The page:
The International Monetary Fund has given the Palestinian Authority a strong vote of confidence, saying it is capable of running a national economy just as it pushes for U.N. recognition.
The Washington-based body said the Western-backed PA, which governs in the occupied West Bank, had a solid track record of financial reforms enabling it to be less dependent on donor aid.
"(It) is now able to conduct the sound economic policies expected of a future well-functioning Palestinian state," said the IMF staff report released this week.
The latest direct peace talks aimed at ending the decades-old Israeli-Palestinian conflict broke down almost as soon as they began last September in a dispute over continued Jewish settlement building in the West Bank.
Efforts to revive the negotiations have so far failed and the Palestinians are focusing their efforts on building international support for recognition of a Palestinian state on all of the West Bank, Gaza Strip and East Jerusalem, lands Israel has occupied since 1967.
Palestinian leaders say they are considering a push for recognition of statehood at the United Nations General Assembly in September.
Palestinian Prime Minister Salam Fayyad embarked on a two-year plan in 2009 to construct the full institutional framework of a state by mid-2011, and the IMF endorsement is likely to encourage the PA in their U.N. drive.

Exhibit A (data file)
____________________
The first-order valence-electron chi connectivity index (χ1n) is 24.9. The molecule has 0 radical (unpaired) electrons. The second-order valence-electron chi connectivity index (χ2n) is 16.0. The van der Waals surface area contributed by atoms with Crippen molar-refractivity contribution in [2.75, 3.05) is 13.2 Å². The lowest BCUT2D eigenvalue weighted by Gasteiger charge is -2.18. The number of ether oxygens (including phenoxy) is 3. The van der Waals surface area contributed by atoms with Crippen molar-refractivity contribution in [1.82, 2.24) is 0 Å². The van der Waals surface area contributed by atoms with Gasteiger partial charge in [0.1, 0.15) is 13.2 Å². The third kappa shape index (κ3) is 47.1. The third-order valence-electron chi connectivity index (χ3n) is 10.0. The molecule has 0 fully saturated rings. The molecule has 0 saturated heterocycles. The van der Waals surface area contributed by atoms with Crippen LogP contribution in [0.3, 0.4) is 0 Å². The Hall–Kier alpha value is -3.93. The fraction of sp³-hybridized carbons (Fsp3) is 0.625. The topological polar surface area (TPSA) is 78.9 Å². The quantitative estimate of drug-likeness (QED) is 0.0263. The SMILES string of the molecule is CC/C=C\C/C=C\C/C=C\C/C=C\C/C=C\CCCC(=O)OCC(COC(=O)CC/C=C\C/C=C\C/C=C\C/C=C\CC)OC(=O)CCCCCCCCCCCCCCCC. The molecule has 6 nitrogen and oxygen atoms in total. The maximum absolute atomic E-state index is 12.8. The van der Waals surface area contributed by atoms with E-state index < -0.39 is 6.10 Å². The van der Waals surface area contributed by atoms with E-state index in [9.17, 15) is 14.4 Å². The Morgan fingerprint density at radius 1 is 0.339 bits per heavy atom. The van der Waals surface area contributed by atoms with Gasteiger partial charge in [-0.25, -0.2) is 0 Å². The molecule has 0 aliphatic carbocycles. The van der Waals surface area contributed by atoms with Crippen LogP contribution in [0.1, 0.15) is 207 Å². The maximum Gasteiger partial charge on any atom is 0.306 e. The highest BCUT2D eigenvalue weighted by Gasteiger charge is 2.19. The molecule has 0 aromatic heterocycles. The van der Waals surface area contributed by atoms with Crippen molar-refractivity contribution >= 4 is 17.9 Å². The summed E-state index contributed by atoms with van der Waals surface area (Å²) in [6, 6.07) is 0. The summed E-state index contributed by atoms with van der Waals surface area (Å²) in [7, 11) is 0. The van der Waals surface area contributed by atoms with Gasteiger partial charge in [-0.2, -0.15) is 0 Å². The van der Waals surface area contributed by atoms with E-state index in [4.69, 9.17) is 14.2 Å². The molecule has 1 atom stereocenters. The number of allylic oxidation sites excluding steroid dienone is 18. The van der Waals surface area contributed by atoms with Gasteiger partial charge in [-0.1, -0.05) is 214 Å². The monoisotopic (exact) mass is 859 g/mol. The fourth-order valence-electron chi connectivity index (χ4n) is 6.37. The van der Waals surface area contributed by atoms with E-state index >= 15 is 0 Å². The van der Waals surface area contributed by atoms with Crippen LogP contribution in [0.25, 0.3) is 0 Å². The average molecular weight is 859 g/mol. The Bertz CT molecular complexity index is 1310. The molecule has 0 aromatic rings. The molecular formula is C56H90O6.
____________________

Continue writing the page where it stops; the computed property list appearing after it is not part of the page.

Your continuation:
The report said reforms in public-sector finance management had enabled the PA to control spending tightly, apply rigorous budget preparation and establish fiscal transparency and accountability in line with international standards.
This, along with a "prudent fiscal policy", had contributed to a reduction in donor aid to $1.2 billion in 2010 from $1.8 billion in 2008, with a view to a further cut to below $1 billion this year, the report said.
The Palestinian economy grew 9.3 percent in 2010. To sustain this growth, the IMF urged Israel to ease limits on economic activity, mainly restrictions on trade between the West Bank and the Gaza Strip, which is run by the Islamist group Hamas.
Hamas is hostile to Israel and strongly opposes the Palestinian Authority's peace strategy.
The IMF report also urged Israel to ease the movement of Palestinians at Israeli checkpoints in the West Bank and to give the Palestinian private sector access to about 60 percent of West Bank land that is still occupied and controlled by Israel.
Israel says it has facilitated Palestinian economic growth in recent years by lifting hundreds of West Bank restrictions.
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